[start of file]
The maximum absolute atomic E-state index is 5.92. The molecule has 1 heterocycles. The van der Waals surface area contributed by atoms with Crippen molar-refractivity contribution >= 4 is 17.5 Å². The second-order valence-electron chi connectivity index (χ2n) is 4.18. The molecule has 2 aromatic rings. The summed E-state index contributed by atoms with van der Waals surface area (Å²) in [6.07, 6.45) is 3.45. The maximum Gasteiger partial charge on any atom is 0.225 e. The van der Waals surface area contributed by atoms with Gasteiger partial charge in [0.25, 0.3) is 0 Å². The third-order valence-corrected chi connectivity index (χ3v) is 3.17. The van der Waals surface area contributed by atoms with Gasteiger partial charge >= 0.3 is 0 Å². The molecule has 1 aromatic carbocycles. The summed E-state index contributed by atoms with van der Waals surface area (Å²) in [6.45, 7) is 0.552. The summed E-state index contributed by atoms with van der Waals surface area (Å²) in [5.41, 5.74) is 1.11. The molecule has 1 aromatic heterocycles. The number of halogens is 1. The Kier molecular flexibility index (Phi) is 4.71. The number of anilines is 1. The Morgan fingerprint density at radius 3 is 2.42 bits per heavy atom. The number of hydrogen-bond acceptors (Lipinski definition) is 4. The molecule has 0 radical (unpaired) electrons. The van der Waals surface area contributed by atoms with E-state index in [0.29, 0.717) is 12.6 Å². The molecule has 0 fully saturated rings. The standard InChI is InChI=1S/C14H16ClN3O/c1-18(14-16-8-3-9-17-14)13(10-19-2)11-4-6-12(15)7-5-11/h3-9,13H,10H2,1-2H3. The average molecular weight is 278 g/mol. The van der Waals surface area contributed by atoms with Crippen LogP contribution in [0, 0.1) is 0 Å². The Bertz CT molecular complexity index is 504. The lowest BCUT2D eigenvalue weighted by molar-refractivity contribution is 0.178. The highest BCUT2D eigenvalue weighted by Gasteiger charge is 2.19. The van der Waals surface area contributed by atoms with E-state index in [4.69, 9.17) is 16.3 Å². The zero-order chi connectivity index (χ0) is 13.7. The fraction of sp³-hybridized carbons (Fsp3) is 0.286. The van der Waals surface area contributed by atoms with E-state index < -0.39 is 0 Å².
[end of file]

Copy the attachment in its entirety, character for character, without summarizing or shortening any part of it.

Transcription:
The maximum absolute atomic E-state index is 5.92. The molecule has 1 heterocycles. The van der Waals surface area contributed by atoms with Crippen molar-refractivity contribution >= 4 is 17.5 Å². The second-order valence-electron chi connectivity index (χ2n) is 4.18. The molecule has 2 aromatic rings. The summed E-state index contributed by atoms with van der Waals surface area (Å²) in [6.07, 6.45) is 3.45. The maximum Gasteiger partial charge on any atom is 0.225 e. The van der Waals surface area contributed by atoms with Gasteiger partial charge in [0.25, 0.3) is 0 Å². The third-order valence-corrected chi connectivity index (χ3v) is 3.17. The van der Waals surface area contributed by atoms with Gasteiger partial charge >= 0.3 is 0 Å². The molecule has 1 aromatic carbocycles. The summed E-state index contributed by atoms with van der Waals surface area (Å²) in [6.45, 7) is 0.552. The summed E-state index contributed by atoms with van der Waals surface area (Å²) in [5.41, 5.74) is 1.11. The molecule has 1 aromatic heterocycles. The number of halogens is 1. The Kier molecular flexibility index (Phi) is 4.71. The number of anilines is 1. The Morgan fingerprint density at radius 3 is 2.42 bits per heavy atom. The number of hydrogen-bond acceptors (Lipinski definition) is 4. The molecule has 0 radical (unpaired) electrons. The van der Waals surface area contributed by atoms with E-state index in [0.29, 0.717) is 12.6 Å². The molecule has 0 fully saturated rings. The standard InChI is InChI=1S/C14H16ClN3O/c1-18(14-16-8-3-9-17-14)13(10-19-2)11-4-6-12(15)7-5-11/h3-9,13H,10H2,1-2H3. The average molecular weight is 278 g/mol. The van der Waals surface area contributed by atoms with Crippen LogP contribution in [0, 0.1) is 0 Å². The Bertz CT molecular complexity index is 504. The lowest BCUT2D eigenvalue weighted by molar-refractivity contribution is 0.178. The highest BCUT2D eigenvalue weighted by Gasteiger charge is 2.19. The van der Waals surface area contributed by atoms with E-state index in [4.69, 9.17) is 16.3 Å². The zero-order chi connectivity index (χ0) is 13.7. The fraction of sp³-hybridized carbons (Fsp3) is 0.286. The van der Waals surface area contributed by atoms with E-state index < -0.39 is 0 Å².